Master Tse’s Wing Chun Note 268
Grandmaster Ip Chun 葉準 Seminar Part 8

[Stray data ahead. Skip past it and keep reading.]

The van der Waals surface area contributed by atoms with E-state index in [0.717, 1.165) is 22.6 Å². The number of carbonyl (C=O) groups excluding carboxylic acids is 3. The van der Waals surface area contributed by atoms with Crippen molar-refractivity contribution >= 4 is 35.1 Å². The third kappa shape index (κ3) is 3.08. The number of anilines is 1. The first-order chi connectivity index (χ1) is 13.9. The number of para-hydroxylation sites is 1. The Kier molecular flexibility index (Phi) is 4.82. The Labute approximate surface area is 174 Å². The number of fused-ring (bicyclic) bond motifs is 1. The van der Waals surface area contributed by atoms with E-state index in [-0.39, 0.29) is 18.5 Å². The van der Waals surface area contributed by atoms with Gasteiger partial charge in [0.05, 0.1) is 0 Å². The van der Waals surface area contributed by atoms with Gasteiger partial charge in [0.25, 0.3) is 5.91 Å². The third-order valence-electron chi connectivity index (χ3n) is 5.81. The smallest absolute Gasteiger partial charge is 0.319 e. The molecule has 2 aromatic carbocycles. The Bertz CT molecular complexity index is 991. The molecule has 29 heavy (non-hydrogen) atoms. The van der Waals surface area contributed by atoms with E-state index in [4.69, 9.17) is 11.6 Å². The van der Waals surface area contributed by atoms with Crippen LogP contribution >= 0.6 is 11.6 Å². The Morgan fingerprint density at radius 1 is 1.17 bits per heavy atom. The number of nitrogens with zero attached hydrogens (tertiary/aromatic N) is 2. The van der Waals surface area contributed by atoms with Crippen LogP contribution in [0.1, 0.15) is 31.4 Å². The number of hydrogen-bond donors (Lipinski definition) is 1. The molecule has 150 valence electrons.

The next person to ask a question was Tom from Australia. He asked his Tai Sigong, “When I watched you Chī Sáu with Sigong (he is referring to me) and Siba (meaning Darryl) you looked very comfortable even when got very close to them. That is not like me, whenever I Chī Sáu with them I always try to keep at a distance just in case I get hit. Do you have any advice about how to get closer?” Sīfú smiled and I thought that he must have come across so many questions on Wing Chun throughout his life and Tom’s question he must have answered many times. He said, “When two of us practise Chī Sáu, both our hands must contact. If we contact at the wrist then this means we are further away and so we cannot easily hit each other, but this is also a disadvantage. At this distance we do not have enough power as the wrist and the palms are weak. If we contact our opponent near our elbow then we are closer and this means we can easily get hit, but the elbow is more powerful. So it is based on where we make contact with our opponent’s hands. It is like the gears of a car, the wrists are like third and fourth gears are fast, but weak. The elbows are like first and second gear powerful, but slow.
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